In addition, the Kyivan Church Rite, the influence of the Baroque whether or not one wishes to admit it, and its closeness to the agricultural perspective of the Ukrainian people, the influence of the various political struggles over the ages that resulted, for example, in the Kyivan Baroque of the Kozaks etc. There are many others such as the many theological contributions of the Kyivan Mohyla Academy that are uniquely Kyivan and Ukrainian, - all this shows that the Kyivan Church has its own spirituality, identity and history, that are all intertwined with the history and culture of Ukraine and its people.

The Sheptytsky Institute, and others like it, should be in the forefront of promoting Kyivan Christianity as a unique contribution to Orthodox and Eastern Catholic theological perspectives. I know the Ukrainian Orthodox Seminary of St Andrew does an excellent job in this department and students go there for courses even if they have no plans to pursue a career in the Church.

It is not popular to be "ethnic" in North America. But "ethnic" really means that one is somehow ostracized from the mainstream.

That doesn't mean that we need to discard our labels, only redefine what they mean.

For example, "Byzantine" really doesn't mean anything as a Church label within Orthodoxy. It sounds rather funny to the Orthodox.

And "Byzantine" as such doesn't exist today, only in its Greek, Russian and other variants.

If we don't bring our Kyivan-Ukrainian or other contributions to the international forum of Byzantine theology et al., we bring nothing.

And we owe it to the Fathers, Metropolitans, Hierarchs, Ascetics and Missionaries of the Kyivan Church to know the patrimony that they developed and handed down to us, so we may let Kyiv be again, what it once was, a true Light of the East.

Alex

#56659 04/24/02 10:45 PM
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I always thought it misleading and incorrect for any Church to refer to itself as "the Eastern Church" as if there is only one, rather than as "an Eastern Church" of which there are several. One of the things that drives me absolutley nuts over at the EWTN forums is the constant use of the nonsense term "the Eastern Rite." As in: "the Eastern Rite has married priests." And this by a few of their so called experts. I don't think I need to go into the many reasons or levels on which this terminology is wrong.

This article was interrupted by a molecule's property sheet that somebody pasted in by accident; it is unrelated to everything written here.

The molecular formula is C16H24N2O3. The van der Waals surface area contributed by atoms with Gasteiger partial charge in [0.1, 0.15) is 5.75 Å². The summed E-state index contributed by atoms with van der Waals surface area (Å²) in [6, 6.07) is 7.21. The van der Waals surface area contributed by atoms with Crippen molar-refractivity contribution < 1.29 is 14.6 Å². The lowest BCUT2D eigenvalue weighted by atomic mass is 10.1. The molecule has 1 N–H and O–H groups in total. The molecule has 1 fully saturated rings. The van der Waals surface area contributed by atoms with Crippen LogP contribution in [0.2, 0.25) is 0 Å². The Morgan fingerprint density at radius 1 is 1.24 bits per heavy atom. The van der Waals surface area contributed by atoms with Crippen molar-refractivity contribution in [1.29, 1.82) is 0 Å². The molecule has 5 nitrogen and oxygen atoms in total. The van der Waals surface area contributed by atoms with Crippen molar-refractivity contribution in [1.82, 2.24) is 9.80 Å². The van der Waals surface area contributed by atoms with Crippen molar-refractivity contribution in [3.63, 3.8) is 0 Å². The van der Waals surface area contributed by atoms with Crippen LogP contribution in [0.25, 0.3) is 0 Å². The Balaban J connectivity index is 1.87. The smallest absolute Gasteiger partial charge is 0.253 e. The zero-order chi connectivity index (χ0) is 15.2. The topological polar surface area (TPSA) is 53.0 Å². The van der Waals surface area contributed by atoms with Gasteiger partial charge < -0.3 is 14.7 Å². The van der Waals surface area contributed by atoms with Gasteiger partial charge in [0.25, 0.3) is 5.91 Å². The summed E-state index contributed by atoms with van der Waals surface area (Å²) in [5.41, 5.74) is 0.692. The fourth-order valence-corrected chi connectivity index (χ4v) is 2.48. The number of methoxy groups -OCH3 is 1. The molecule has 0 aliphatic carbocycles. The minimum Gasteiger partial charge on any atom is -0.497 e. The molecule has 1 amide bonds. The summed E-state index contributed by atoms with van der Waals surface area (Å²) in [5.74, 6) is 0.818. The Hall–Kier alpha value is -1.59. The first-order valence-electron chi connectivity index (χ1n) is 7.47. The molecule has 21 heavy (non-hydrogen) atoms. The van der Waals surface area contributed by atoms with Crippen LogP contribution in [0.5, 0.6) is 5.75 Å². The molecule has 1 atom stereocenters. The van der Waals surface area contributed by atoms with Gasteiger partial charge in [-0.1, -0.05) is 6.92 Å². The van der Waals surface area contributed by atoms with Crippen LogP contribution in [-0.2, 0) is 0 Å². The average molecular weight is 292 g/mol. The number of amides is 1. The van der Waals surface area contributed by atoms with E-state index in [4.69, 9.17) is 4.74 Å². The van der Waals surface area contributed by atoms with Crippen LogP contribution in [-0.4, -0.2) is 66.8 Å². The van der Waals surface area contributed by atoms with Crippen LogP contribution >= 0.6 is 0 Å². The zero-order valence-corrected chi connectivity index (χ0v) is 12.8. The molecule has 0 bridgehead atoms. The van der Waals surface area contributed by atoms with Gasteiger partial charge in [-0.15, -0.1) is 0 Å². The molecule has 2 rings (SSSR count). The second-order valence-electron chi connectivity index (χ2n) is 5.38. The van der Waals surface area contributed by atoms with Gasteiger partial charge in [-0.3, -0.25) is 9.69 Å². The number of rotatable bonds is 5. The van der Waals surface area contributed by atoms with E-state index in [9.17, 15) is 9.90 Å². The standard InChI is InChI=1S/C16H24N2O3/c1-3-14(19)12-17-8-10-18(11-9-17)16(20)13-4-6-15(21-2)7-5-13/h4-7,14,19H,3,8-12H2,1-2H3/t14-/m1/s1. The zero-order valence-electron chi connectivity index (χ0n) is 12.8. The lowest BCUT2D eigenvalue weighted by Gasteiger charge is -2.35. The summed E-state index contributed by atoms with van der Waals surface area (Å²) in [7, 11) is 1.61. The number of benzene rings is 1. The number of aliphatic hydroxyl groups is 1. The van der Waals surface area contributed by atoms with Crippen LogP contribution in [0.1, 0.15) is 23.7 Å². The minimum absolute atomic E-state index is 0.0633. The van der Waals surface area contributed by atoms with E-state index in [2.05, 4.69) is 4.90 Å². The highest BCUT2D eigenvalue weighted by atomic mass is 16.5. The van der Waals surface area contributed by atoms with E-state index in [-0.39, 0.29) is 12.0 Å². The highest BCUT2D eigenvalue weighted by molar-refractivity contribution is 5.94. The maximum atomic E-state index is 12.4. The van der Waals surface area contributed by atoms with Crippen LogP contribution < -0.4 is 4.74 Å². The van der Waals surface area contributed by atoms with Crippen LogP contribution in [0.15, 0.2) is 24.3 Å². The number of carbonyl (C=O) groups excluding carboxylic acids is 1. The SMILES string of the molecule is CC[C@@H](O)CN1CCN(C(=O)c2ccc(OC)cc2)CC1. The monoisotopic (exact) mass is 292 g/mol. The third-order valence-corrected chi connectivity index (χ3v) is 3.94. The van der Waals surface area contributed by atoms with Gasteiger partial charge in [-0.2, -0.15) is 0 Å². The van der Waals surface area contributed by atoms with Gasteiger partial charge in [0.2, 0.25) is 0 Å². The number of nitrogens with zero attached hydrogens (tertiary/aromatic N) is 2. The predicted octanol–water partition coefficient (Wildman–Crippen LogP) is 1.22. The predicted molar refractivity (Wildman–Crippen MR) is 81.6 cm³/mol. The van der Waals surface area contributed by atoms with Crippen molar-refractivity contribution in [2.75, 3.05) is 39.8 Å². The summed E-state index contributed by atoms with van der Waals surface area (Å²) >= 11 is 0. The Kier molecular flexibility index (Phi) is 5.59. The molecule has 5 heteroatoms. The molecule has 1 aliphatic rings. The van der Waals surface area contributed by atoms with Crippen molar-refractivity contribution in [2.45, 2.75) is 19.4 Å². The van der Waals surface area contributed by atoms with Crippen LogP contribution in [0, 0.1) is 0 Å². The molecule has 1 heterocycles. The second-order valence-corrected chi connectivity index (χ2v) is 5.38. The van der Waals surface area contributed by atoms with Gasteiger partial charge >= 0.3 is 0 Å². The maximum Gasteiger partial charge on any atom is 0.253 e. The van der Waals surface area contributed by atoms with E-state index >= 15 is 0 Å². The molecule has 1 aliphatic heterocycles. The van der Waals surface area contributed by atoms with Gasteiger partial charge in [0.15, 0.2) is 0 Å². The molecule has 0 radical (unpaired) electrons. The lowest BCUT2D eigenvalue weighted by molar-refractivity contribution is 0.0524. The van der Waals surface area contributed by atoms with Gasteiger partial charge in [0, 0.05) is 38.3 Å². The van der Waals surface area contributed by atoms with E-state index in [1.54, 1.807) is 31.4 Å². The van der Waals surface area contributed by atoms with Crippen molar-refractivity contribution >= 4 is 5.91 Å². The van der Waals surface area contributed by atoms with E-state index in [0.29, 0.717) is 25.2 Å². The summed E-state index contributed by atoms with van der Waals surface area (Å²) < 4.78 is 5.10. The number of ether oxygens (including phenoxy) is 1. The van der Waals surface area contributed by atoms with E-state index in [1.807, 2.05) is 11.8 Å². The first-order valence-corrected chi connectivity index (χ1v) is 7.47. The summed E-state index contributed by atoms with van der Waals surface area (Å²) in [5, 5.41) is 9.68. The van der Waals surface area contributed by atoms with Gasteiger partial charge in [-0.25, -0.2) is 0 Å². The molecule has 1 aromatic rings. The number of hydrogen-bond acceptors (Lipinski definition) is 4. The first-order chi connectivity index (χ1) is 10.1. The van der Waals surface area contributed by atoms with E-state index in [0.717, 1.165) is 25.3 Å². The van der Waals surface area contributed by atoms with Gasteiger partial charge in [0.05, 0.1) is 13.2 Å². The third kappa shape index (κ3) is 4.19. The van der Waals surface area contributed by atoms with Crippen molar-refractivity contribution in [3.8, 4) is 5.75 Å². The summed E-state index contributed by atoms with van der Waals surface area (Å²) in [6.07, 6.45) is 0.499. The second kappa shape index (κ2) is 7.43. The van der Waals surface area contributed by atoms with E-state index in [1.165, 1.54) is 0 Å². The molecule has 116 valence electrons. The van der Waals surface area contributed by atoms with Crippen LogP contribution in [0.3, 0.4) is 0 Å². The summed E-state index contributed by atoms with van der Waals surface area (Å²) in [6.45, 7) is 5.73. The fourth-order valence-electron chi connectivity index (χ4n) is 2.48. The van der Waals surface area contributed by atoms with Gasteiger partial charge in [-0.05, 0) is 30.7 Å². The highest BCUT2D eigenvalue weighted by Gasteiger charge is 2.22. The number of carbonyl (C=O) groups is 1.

The term "Eastern" is itself vague except to distinguish the Eastern Churches from the Latin Church or signify those things which all Eastern Churches have in common, which there are a few.

On the otherhand, Byzantine signifies all those things which Churches descended from the Constantinopolitan tradition share in common whether Catholic or Orthodox regardless of ethnicity. So it is a useful and appropriate term.

I also think it is kind of unfair for the Ruthenian Catholic Church in the US to monopolize the term Byzantine, yet it is what we are now known as commonly in the US. Officially, the Vatican still calls us the Ruthenian Catholic Church. Maybe we should go back to Ruthenian (Greek) Catholic?

In Christ,
Lance


My cromulent posts embiggen this forum.
#56660 04/25/02 12:47 AM
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Originally posted by Lance:
One of the things that drives me absolutley nuts over at the EWTN forums is the constant use of the nonsense term "the Eastern Rite." As in: "the Eastern Rite has married priests." And this by a few of their so called experts. I don't think I need to go into the many reasons or levels on which this terminology is wrong.


With all due respect, I think there is a reason for this. When Latins refer to "the Eastern Rite", they usually are thinking about the Byzantine tradition. Most, I fear, when talking "Eastern Rite", don't immediately think "Coptic Catholic".

And I can understand why Latins would think along these lines. It's easy to see the Byzantines as the "big Eastern fish" in America...Catholics of the Byzantine tradition outnumber the others, have for the most part hierarchies in this country, and these things and others make you visible.

But, while I admit there are exceptions to the rule, it is often a cause of frustration to me that, even among Christians of the Byzantine tradition, Catholic and Orthodox, there are to be found many who believe themselves to be the be all and end all of Eastern Christianity. Perhaps it is because historically we've been numbered (wrongly, in my opinion) among the Nestorians and Monophysites. Or perhaps it is another case of genuine invincible ignorance. Perhaps there's another reason it happens. I don't know. But it does happen, and it should stop.

For example, on the CINEast list, issues generally are those of interest to Byzantine Christians and generally other Eastern Christians get ignored. I'm pleased to note that recently, this seems to have changed, but for a long time, it hasn't been that way, as far as I've seen. Even here sometimes, where I've been made to feel welcome and have learned so much and where all Eastern traditions have been respected and discussed one way or another, it frustrates me that the "Byzantine = The East" mentality still surfaces from time to time. Those times that I speak up about it, my friends here are very courteous in accepting the correction, and I'm glad that I belong to such a place as this. Nevertheless, it seems somewhat widespread, and too widespread to be acceptable.

We in the East -- all of us, Catholic and Orthodox -- are from pretty much the same block and neighbourhood. Let's act like it. Let's try and get away from the "Byzantine = The East" mentality, and let's realise that we have much more in common than that which separates us. Let's learn of each other, from each other, with each other. Let's be friends. Heck, let's be family. Together, let us, as family, proclaim Christ to the world.

::sigh:: OK, I'm stepping off my soapbox now... cool